In fact, Karrar’s diction, terminology and understanding are cosmic. His understanding of issues is also cosmic in so far as it makes more sense when read in relation to cosmic and physical sciences. For this purpose, he borrows most of his terminology from the physical world which is more palpable, wholesome and less abstract.
Karrar’s choice of genres is very contemporary and is born out of his post-structuralist understanding of language. At times, he sounds a postmodernist in his own right without subscribing to its institutional existence. We see the same fragmentation, hybridity of genres, loss of a linear poetic narrative, blurring of generic distinctions which are considered to be the hallmark of the postmodernism. But Karrar, while vouching for the same in an impeccable manner, never resorts to dull and drab postmodern poeticism. He has used certain new genres in Urdu poetry. In fact he is in theavant-garde of the modern Urdu tradition for using rhymeless Gazal which is an oxymoron of sorts. Traditionally we would never imagine Gazal without metre and rhyme. Karrar has written some beautiful metreless Gazals that sound like verse libre but have a strong tinge of the lyricism of Gazal.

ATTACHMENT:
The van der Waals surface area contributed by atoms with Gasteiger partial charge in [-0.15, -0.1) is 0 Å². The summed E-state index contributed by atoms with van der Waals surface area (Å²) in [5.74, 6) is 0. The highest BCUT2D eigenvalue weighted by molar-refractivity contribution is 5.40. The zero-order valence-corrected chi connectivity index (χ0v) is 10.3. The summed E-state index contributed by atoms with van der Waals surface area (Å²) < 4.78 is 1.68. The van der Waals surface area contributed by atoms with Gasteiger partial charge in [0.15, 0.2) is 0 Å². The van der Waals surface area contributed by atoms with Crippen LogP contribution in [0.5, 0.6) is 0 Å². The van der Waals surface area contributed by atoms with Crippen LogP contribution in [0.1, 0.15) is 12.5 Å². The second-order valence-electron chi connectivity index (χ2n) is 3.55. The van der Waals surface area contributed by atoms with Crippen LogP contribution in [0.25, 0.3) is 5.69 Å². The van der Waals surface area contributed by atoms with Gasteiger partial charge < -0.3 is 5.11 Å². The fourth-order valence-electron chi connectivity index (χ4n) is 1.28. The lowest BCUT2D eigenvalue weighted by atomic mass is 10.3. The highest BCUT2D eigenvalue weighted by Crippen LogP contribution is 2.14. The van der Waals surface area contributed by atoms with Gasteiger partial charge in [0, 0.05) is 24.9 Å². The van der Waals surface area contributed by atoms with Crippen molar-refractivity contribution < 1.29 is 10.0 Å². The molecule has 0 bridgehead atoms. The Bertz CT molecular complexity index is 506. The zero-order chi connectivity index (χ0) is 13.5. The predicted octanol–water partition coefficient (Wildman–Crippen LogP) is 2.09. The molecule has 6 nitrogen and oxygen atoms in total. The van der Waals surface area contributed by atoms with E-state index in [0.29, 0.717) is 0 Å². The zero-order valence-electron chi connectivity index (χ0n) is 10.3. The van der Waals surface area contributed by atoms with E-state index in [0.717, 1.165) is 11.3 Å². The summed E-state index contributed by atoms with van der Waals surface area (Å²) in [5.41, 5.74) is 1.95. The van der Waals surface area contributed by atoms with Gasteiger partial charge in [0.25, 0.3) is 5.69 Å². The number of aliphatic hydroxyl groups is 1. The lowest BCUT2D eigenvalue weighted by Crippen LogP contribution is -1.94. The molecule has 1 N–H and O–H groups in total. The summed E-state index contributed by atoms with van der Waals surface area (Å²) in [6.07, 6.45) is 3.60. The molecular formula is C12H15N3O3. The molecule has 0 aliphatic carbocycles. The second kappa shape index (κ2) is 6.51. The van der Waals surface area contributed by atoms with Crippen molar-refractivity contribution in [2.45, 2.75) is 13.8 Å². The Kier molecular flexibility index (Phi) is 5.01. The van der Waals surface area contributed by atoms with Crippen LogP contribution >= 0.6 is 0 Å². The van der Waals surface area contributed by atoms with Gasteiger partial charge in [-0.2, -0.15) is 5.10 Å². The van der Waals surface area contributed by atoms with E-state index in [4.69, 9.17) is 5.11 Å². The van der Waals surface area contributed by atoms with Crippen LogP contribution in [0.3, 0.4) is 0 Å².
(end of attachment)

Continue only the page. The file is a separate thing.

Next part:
Alongside living in contemporary reality, Karrar believes in age-old and tested universal human values. He is fully aware of his relation with naked wretched miserable creatures of distant deserts of Africa. He is equally aware of human bond that connects the humans world over. He sees beauty in apparent ugliness. He sees beauty in children who have never seen childhood due to their acute penury. He sees his connection to the deprived lot whose lives are nothing but indices of woes and misery. That makes him seek his awareness of human bond so that collectively they would work for the betterment of human lot. This hope pervades his poetic collections.
Karrar uses some powerful metaphors that are loaded with infinite interpretations of meaning. Some of the metaphors he uses are water, desert, barrenness, void, blood, names of communities like Israelites, Kashmir, butterflies, wilderness, etc. He uses the symbol of water to convey the truth that meanings bubble forth even from the bare landscape of life as it has come to mean in contemporary sensibility.
His unconventional treatment of certain conventional themes is also his mark of distinction. Love, loss, pain, nostalgia, hopelessness, infidelity are the themes he treats in his poetry but one is at times shocked to see how he can bore through their superficial meanings and arrive at a point where the reader sees its contemporary meanings.
So far, Karrar has published one collection of short stories and three collections of his Urdu poetry. He started his career as a short story writer and first published his collection of short storiesAkhri din se pehle (1999) which was warmly welcomed in the literary circles. Later he came out with his three collections of Urdu verse Aanghan Aanghan Pat Jar (2000), Sawa Neze Pe Sooraj (2007) and Worood (2010).
Khalid Karrar is surely going to be a part of the “great tradition” of the Urdu poetry.
This collection carries translation of fifty seven poems and metreless Gazals from his two latest collections Sawa Neze Pe Sooraj and Worood. I feel immensely privileged to place these translations before the English- knowing readers both within and outside the state and even beyond.